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Ok, I know this has been discussed quite a bit on here and I have read most if not all of the previous posts, however, I am one who loves to get everything lined up neat in a row. I have been doing some extensive research on both MUS and Life of Fred for our new math. They are two quite different programs and I would like some feed back if you will.
First I have two that need new math, and 11yo who has just fully gotten the basics of math down +,-,X’and/. The other 14yo has a good grasp of math and is ready for algebra. They are both math reluctant.
My concern with MUS is the use of manipulatives, I have watched the demo and read the reviews and I am still concerned that they will become dependent on the manips. I am also concerned that my 14yo will become discouraged, I have read he teaches different methods for solving the problem. Not that this is a bad thing, in fact, I was quite impressed with the ease of solving many of the very difficult problems. I just don’t want her to get confused and discouraged.
Life of Fred, looks more fun and quite less like math which intrigues both girls. Has anyone used this first hand and can give me some details into how it has worked for their family? My 11yo and I did one sample lesson and when we were finished she was amazed that she had just done math. I am concerned this program seems to good to be true.
Any and all input is much appreciated.
Thank you in advance and God Bless,
Karen is here visiting this week, and we’ve been discussing Life of Fred vs. Math U See. Here are some thoughts for you.
I am still concerned that they will become dependent on the manips.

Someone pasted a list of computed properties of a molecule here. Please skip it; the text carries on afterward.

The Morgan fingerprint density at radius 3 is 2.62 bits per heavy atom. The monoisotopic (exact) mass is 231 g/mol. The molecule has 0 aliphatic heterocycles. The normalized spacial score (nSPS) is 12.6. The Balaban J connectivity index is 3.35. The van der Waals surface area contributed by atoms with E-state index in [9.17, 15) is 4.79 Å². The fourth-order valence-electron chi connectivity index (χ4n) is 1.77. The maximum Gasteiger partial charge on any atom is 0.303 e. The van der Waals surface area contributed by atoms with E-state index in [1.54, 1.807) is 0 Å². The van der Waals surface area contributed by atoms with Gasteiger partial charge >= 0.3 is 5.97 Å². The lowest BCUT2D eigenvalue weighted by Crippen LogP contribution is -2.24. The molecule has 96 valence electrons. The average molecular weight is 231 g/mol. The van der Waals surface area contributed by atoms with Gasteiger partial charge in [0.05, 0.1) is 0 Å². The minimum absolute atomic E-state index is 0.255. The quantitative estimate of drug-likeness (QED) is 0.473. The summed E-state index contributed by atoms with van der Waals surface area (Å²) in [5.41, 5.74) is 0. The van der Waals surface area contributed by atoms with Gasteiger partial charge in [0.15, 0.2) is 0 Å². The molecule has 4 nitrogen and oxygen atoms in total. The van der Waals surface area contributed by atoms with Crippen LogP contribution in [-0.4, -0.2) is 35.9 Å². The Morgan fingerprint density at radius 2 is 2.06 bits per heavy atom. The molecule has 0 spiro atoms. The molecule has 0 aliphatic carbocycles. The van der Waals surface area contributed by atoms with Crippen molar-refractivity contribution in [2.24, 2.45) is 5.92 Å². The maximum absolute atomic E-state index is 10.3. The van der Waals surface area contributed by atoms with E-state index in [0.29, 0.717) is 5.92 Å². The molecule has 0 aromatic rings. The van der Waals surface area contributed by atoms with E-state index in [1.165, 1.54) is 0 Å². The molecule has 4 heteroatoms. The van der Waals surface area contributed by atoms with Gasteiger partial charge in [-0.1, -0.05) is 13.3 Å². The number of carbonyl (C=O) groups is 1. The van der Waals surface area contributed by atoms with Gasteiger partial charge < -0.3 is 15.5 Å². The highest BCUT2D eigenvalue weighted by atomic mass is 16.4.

It was Karen’s experience with MUS that by the time her kids got to decimals and beyond, they didn’t need to use the manipulatives. She tried to encourage them to use the manipulatives if they needed to, but they weren’t dependent on them and rarely used them.
I have read he teaches different methods for solving the problem.
It seems like Steve teaches the “regular/long way” to solve the problem. Then after the child has mastered that method, he may show a short-cut that she can do. It hasn’t caused any confusion with our kids.
Life of Fred, looks more fun and quite less like math which intrigues both girls. Has anyone used this first hand and can give me some details into how it has worked for their family?
I got the Beginning Algebra course for my daughter this year. She had gotten stalled out in the MUS Algebra course, and I had heard about Life of Fred here on the forum, so I thought I’d order one book and see what it was like. She has enjoyed it and is progressing nicely, but I wanted Karen’s expert opinion on it (since she’s very strong in math). Karen had an opportunity to look through the book in detail this week, and here are her thoughts on Life of Fred.
- It is a good math curriculum. He covers the material well. There are enough practice problems scattered throughout the chapter and again at the end.
- As somebody who is strong in math, I found the stories a little tedious, and long-winded, and wished that he would just get to the point. But I can see how, with someone who is not strong in math, that approach could be maybe a more gentle approach than “here’s the formula, here are the steps to do it” kind of thing.
- I don’t like the answers listed at the end of the chapters near the problems. It invites cheating. Though he doesn’t give the way to work the problems, he does give some explanation that could cause temptation since the answer is within the student’s line of vision. Personally, I would rather that the answers were not so close at hand. The author realizes that. Throughout the book, he says something to the effect of, “If you just read through those and looked at the answers but didn’t do the problems, you don’t get the award.” So I’m not sure why he didn’t put the answers elsewhere.
- Compared to MUS: It covers a lot of the same material. The main difference seems to be that MUS tends to give you some equations to work, then word problems. LOF does more verbalizing of the problem. Not “word problems” per se, but the author likes to talk you through the thought process behind the math. He’s kind of chatty. Very much an option for someone who may be hitting a brick wall with a traditional math book, and maybe for a parent who isn’t as strong in math.
Hope this helps!
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